- Francis Brown, Raymond of the Times (New York: W.E. Norton, 1951), 259–60; Bruce Catton, A Stillness at Appomattox (Garden City, New York: Doubleday, 1957), 289.
- Ray H. Abrams, “The Jeffersonian, Copperhead Newspaper,” Pennsylvania Magazine of History and Biography 57 (1933): 279; J.H. Hutter and Ray H. Abrams, “Copperhead Newspapers and the Negro,” Journal of Negro History 20 (1935): 149, 131–34.
- Brown, Raymond of the Times, 259–60.
- Collected Works, 6:409; 7:507.
- Ibid., 7:514–15.
- Ibid., 514.
- For the full platform, see http://www.presidency.ucsb.edu/site/docs/doc_platforms.php?platindex=D1864.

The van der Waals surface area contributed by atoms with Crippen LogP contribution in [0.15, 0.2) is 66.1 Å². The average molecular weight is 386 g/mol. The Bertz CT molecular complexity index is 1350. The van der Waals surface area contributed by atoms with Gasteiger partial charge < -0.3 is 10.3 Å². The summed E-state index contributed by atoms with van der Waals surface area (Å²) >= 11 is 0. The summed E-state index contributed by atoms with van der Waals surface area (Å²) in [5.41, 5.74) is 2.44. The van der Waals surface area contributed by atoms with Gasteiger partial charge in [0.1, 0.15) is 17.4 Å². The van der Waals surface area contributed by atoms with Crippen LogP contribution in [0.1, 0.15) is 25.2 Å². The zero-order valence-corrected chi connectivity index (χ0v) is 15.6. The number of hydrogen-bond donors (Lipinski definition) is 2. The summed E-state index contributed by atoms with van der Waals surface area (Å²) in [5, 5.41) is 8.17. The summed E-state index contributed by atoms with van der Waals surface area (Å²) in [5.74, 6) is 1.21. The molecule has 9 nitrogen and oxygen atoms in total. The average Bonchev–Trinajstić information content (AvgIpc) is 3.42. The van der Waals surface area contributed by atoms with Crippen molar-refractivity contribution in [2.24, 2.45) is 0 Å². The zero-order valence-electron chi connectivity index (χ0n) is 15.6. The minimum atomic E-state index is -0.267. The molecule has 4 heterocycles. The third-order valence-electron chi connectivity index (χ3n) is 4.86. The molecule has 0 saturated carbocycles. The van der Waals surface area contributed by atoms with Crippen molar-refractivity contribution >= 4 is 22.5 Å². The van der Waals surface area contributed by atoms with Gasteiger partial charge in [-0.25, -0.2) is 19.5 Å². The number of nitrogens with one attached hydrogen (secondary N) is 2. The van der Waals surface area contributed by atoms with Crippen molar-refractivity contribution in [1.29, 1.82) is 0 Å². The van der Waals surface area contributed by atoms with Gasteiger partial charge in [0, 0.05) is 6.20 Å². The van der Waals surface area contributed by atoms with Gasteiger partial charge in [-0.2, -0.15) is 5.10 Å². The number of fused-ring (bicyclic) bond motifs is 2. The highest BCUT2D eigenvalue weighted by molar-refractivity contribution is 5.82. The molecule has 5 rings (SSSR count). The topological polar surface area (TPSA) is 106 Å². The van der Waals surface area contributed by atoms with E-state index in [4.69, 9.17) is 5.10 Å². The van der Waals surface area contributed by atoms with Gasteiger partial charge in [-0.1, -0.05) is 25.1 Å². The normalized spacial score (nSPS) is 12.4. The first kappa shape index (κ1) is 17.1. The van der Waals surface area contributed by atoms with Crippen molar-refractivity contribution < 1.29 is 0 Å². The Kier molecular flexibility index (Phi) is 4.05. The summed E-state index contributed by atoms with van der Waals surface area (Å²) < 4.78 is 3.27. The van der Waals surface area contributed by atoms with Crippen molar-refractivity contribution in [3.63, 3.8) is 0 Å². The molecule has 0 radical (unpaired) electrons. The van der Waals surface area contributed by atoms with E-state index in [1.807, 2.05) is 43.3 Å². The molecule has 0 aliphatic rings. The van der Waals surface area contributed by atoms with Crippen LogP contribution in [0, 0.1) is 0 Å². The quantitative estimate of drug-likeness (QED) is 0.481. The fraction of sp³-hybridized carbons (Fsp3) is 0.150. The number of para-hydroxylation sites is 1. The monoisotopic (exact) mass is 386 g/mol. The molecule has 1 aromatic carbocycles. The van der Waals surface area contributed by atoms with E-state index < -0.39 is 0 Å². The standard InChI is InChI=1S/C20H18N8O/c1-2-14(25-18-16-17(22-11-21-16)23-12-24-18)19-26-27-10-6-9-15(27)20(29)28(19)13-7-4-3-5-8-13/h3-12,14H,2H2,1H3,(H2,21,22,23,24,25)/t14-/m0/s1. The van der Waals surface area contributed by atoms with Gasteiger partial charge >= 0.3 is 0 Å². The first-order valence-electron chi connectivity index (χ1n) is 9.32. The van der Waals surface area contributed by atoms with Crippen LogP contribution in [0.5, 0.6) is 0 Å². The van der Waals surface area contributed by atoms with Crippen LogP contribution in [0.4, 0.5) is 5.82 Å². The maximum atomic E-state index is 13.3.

- Detroit Free Press, September 1, 1864; Harper’s Weekly, “The Chicago Convention,” September 10, 1864.
- Gray, The Hidden Civil War, 189–94; New York Herald, September 12, 1864; New York Times, September 3, 1864.
- Bruce Catton, Never Call Retreat (New York: Pocket Books, 1967), 369.
- William Henry Harrison Terrell to John T. Wilder, September 6, 1864, J.T. Wilder Papers, folder 2, Indiana State Library, Indianapolis.
Originally published by Journal of the Abraham Lincoln Association 32:1 (Winter 2011, 33-47) under the terms of a Creative Commons Attribution-NonCommercial-NoDerivs 3.0 Unported license.